If you have not already done so, please read Blog Posts 1 through 5 that describe how sleep is important and beneficial. I will post specific information for parents and children based on my book, “Healthy Sleep Habits, Happy Child.” Please do not be put off by my book’s length. This is a reference book. Read only the topic of interest to you.
Blog Posts 1–5, based on the United States of America Department of the Army Field Manual: Holistic Healing and Fitness, describe what really matters for your child’s sleep. If sleep is an important enough topic for national defense than surely sleep should be considered a serious topic for parenting!
Inexperience, for first-time parents, naturally creates some anxiety about how to best raise your child. Every imaginable opinion is available online to support widely divergent points of view. Many sites create false hopes to get you to buy their product and services. Their marketing preys on your anxiety. Some sleep-deprived parents become desperate. Even though some widely once-popular products and programs have been shown to be useless or dangerous, some of these products and programs are still available!
Caveat emptor (Let the Buyer Beware) is a well-known phrase, but parents also need to beware of false claims regarding rearing children. Myths (Blog Posts 36 and 37), fads (Blog Post 143), and fake news (146 and 147) are a sad part of the history of parenting. Here is a brief cautionary history to give you some perspective on fake promises.
Benjamin F. Feingold was a pediatric allergist from California, who proposed in 1973 that salicylates, artificial colors, and artificial flavors cause hyperactivity in children. To treat or prevent hyperactivity, Feingold suggested a diet that was free of salicylates, artificial colors, artificial flavors, BHA, and BHT. Scientific research found no good evidence that it was effective. Although the diet had a certain popular appeal, a 1983 meta-analysis found research on it to be of poor quality, and that overall there was no good evidence that it was effective in fulfilling its claims. In general, as of 2013 there is no evidence to support broad claims that food coloring causes food intolerance and ADHD-like behavior in children.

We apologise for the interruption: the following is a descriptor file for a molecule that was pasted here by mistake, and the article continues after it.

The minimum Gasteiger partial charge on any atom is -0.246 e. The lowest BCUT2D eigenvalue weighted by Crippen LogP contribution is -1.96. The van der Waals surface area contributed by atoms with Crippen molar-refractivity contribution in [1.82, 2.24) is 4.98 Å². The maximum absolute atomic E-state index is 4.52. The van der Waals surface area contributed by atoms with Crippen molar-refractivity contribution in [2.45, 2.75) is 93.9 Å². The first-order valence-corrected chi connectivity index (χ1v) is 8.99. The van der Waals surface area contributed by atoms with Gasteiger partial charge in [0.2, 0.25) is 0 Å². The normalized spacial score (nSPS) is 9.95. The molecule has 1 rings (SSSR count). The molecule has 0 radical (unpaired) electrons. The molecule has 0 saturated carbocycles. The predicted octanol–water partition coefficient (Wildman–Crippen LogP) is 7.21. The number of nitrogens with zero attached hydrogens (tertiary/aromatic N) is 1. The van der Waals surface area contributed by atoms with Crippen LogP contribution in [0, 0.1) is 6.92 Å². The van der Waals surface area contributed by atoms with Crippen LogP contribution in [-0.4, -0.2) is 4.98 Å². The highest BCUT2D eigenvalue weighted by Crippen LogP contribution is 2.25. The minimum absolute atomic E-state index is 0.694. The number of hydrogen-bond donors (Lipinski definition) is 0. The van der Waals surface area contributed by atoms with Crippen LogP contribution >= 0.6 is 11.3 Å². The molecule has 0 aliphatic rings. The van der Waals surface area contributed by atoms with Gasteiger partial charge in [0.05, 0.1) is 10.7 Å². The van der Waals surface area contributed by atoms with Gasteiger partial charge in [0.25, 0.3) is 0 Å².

The long-playing vinyl record ‘Lullaby from the Womb’ was sold in 1974. It was promoted as “A unique listening environment for the newborn baby-designed to calm and soothe through the actually recorded sounds of a mother’s body”. My first son had had colic (Blog Post 43) but my second son did not. My third on son was born in 1975 and I bought this record to see if it worked. Unlike the results of the physician who claimed 100% soothing success, it did not calm my son’s crying. He published his research in the ‘Japanese Journal for Midwife’ in 1979 and no research paper since then has cited his work to support the results.
The Baby Einstein Company was founded in 1996 by former teacher and stay-at-home mom Julie Aigner-Clark. The concept and popularity of Baby Einstein expanded as a Disney property. The success of Baby Einstein was estimated to be nearly $400 million based on revenues.
Controversy: Language development. A 2010 study published in Psychological Science demonstrated that children who viewed the videos regularly for one month, with or without their parents, “showed no greater understanding of words from the program than kids who never saw it”. On the other hand, children who were taught by their parents improved the most; researchers speculated that this was probably because children learn best “through meaningful gestures and interactive communication with parents”. In response to these new findings, Disney offered refunds to parents whose children did not see improvement’
(To be continued)